How to Encourage Innovation in Your Team

How to Encourage Innovation in Your Team

1_How to Encourage Innovation in Your Team

Innovation means constant improvement. 

Why should companies care about encouraging innovation in their people? 

Innovation allows a company to differentiate themselves from the competition, not just in improving their products, services and processes, but also in improving its people. An innovation-driven organisation empowers employees to get creative, and brings to light the best talent.

So how can you implement this at the workplace? 

Incorporate  a non-hierarchical management approach. Innovation is often brought about by cross-pollination between teams and departments, and from elaborating on ideas and finding solutions to problems together. If staff only think about innovation when specifically asked to do so, this won’t maximise their potential. Thus, it is necessary to encourage proactivity and to build the habit of problem-solving. 

How can you start implementing this? Encourage them to solve problems before escalating them. A common issue leaders face is when a team member escalates a problem without thinking for themselves first. This can waste your time and deprives them of the opportunity to independently solve the problem. Innovation shouldn’t just be a one-off, occasional exercise – it should be part of a daily routine. 

Champion innovation in everyone. Innovation should not be limited to management. It is a skill that should be developed by all members in an organisation, from top to bottom. Each member of a team has a unique take on a given topic and having a platform where one can share thoughts and ideas can create momentum for creative process and innovative thinking.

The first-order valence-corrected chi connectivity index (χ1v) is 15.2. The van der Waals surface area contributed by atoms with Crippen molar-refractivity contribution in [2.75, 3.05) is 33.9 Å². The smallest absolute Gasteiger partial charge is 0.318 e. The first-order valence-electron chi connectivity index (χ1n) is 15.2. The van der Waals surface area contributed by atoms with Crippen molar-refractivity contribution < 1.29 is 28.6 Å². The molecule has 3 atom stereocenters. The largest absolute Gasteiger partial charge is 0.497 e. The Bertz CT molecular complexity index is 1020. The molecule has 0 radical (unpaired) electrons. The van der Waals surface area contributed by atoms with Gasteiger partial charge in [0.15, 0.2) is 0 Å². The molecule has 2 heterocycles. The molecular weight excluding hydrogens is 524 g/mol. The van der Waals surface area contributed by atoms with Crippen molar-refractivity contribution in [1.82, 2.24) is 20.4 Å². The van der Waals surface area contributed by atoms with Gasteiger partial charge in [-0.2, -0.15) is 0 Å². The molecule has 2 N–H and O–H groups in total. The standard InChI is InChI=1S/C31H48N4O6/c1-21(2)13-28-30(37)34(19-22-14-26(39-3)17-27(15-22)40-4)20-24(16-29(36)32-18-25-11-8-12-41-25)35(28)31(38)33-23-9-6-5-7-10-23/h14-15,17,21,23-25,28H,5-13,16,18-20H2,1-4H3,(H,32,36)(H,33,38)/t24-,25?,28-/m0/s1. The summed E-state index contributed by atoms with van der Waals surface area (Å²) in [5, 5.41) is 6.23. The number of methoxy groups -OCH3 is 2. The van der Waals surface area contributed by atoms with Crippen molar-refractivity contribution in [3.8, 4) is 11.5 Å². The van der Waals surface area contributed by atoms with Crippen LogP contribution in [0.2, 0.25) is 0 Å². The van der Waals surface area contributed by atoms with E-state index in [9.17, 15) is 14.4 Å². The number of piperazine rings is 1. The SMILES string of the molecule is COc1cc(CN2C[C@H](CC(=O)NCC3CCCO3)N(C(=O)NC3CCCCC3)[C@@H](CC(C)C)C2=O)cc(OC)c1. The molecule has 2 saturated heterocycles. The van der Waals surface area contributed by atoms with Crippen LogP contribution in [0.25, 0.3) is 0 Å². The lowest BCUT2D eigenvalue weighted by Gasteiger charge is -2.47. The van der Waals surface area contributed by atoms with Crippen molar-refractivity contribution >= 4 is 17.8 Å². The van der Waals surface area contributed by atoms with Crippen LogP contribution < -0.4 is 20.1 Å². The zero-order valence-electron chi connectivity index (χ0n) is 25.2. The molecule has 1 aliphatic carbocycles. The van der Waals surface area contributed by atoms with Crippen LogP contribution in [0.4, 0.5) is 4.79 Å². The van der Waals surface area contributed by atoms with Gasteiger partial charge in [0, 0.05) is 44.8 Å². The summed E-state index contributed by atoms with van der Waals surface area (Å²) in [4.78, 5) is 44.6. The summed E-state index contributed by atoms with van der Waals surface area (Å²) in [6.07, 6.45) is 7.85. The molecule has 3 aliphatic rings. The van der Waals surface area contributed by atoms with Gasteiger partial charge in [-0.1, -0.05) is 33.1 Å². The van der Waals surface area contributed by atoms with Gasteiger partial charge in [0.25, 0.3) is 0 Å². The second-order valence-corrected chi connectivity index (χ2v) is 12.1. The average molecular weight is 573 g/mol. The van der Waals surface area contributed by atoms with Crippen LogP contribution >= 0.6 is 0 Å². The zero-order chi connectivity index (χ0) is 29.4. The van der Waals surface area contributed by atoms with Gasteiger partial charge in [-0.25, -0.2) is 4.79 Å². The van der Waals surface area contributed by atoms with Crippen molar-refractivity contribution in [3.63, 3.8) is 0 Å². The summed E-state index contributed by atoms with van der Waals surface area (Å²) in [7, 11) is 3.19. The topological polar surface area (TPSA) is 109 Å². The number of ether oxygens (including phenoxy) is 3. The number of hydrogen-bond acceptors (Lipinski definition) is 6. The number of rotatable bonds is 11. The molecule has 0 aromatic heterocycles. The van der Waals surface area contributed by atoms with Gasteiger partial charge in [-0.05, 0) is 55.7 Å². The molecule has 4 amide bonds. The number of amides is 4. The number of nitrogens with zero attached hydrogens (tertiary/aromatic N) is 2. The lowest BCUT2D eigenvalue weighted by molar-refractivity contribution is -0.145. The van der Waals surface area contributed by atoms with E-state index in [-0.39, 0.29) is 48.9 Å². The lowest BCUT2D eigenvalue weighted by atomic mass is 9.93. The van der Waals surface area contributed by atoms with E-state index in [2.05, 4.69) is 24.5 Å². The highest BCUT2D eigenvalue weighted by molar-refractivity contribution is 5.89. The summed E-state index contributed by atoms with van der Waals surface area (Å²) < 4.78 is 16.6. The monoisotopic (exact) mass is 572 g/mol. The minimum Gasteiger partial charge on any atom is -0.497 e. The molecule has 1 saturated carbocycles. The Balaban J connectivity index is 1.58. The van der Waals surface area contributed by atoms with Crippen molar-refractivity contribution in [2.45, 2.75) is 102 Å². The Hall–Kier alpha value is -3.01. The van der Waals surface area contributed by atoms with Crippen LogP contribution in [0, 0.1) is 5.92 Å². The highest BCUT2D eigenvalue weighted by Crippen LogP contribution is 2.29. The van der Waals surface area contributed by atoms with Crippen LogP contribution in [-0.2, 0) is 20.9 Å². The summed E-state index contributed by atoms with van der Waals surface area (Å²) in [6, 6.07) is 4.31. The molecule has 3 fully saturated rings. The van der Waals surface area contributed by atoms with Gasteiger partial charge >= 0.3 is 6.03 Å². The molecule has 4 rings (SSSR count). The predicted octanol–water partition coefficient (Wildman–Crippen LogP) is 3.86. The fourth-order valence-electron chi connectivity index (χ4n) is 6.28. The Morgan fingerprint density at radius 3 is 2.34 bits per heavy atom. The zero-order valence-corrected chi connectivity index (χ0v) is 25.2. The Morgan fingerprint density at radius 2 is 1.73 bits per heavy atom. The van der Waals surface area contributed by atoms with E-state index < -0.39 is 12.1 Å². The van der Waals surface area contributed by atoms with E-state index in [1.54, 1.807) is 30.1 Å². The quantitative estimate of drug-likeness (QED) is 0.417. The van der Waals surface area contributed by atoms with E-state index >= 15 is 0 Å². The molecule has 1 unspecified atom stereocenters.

Encourage open communication. Creating a space where they can express their ideas also helps boost employee morale and motivates them to keep performing well if they can see that their managers are not only encouraging ideas, but also actively listening and possibly implementing their suggestions. In his book, “Hell Yeah Or No,” Derek Sivers points out that what could be obvious to you, may sound amazing to others. Thus, encourage open communication in your team – it may lead to some groundbreaking ideas. 

Teach your employees to not fear failure, because it is an opportunity to learn and grow. If your team is operating in an environment that looks down upon and penalises small mistakes, this subsequently discourages them from thinking innovatively from fear of compromising their work performance and disappointing their bosses and team mates. Coca-Cola CEO James Quincey asserted that, “If we’re not making mistakes, we’re not trying hard enough.” Thus, teach them that failure is inevitable, and to make their learning process productive by identifying what went wrong, how they can improve, and implementing these improvements when a similar situation arises. 

Reward innovators. While the innovation process in itself is rewarding, make sure that you recognize your team’s efforts. This will strengthen employee satisfaction and help maintain the innovative culture. 

It is important to note that the drive for innovation may not be a linear path to success. Remember that all big innovations are not formed overnight but rather, start with a single idea followed by strategic steps and commitment to the end goal. 



Fournier, A., 2021. 16 (EFFECTIVE) Ways to Encourage Innovation in the Workplace. [online] Braineet. Available at: <>

Makarov, I., 2021. 9 Ways Your Company Can Encourage Innovation. [online] Entrepreneur. Available at: <>


How To Make Happiness A Habit

How To Make Happiness A Habit


Hedonic adaptation describes the tendency for humans to begin adjusting our expectations when something good happens to us. While certain things or events make us happy for a while, we eventually start taking them for granted.